Unmetabolized Folic Acid Is Detected in Nearly All Serum Samples from US Children, Adolescents, and Adults

Unmetabolized Folic Acid Is Detected in Nearly All Serum Samples from US Children, Adolescents, and Adults

Abstract

Background: Serum total folate consists mainly of 5-methyltetrahydrofolate (5-methylTHF). Unmetabolized folic acid (UMFA) may occur in persons consuming folic acid–fortified foods or supplements.

Objectives: We describe serum 5-methylTHF and UMFA concentrations in the US population ≥1 y of age by demographic variables and fasting time, stratified by folic acid–containing dietary supplement use. We also evaluate factors associated with UMFA concentrations >1 nmol/L.

Methods: Serum samples from the cross-sectional NHANES 2007–2008 were measured for 5-methylTHF (n = 2734) and UMFA (n = 2707) by HPLC–tandem mass spectrometry.

Results: In supplement users compared with nonusers, we found significantly higher geometric mean concentrations of 5-methylTHF (48.4 and 30.7 nmol/L, respectively) and UMFA (1.54 and 0.794 nmol/L, respectively). UMFA concentrations were detectable (>0.3 nmol/L) in >95% of supplement users and nonusers, regardless of demographic or fasting characteristics; concentrations differed significantly by age and fasting time, but not by sex and race-ethnicity, both in supplement users and nonusers. The prevalence of UMFA concentrations >1 nmol/L was 33.2% overall and 21.0% in fasting (≥8 h) adults (≥20 y of age). Using multiple logistic regression analysis, UMFA concentrations >1 nmol/L were associated with being older, non-Hispanic black, nonfasting (<8 h), having smaller body surface area, higher total folic acid intake (diet and supplements), and higher red blood cell folate concentrations. In fasting adults, a decrease in the mean daily alcohol consumption was also associated with increased odds of UMFA concentrations >1 nmol/L.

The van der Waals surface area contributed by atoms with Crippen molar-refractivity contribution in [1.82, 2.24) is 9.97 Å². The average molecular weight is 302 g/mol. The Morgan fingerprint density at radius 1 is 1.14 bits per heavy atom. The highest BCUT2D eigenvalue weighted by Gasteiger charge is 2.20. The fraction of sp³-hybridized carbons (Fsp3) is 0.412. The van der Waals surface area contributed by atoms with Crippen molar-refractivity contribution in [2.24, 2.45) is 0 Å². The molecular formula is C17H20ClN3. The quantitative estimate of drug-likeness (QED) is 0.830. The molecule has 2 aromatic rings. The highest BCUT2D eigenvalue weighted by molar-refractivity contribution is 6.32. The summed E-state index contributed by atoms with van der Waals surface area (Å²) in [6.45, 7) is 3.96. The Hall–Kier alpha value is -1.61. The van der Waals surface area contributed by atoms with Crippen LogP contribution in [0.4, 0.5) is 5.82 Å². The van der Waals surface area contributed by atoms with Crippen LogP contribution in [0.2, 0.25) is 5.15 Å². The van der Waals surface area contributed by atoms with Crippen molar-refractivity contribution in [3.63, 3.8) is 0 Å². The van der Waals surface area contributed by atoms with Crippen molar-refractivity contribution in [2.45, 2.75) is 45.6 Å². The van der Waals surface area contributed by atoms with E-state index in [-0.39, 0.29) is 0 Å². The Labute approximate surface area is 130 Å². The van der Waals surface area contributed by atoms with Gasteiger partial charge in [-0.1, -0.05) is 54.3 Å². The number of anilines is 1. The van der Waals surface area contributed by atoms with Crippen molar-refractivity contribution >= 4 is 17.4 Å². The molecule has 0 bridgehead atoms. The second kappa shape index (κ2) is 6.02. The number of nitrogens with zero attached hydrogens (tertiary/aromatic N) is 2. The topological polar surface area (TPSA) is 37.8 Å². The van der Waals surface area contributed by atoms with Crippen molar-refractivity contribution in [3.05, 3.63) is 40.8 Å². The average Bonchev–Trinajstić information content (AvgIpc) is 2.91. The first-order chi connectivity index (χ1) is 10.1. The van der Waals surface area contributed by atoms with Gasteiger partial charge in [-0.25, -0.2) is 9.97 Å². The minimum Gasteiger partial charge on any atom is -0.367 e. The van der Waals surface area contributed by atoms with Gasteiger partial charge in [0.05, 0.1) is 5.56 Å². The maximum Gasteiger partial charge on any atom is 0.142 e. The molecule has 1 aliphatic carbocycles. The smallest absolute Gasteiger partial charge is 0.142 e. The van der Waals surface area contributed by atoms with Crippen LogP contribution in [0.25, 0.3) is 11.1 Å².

Conclusions: UMFA detection was nearly ubiquitous, and concentrations >1 nmol/L were largely but not entirely explained by fasting status and by total folic acid intake from diet and supplements. These new UMFA data in US persons ≥1 y of age provide much-needed information on this vitamer in a fortified population with relatively high use of dietary supplements.

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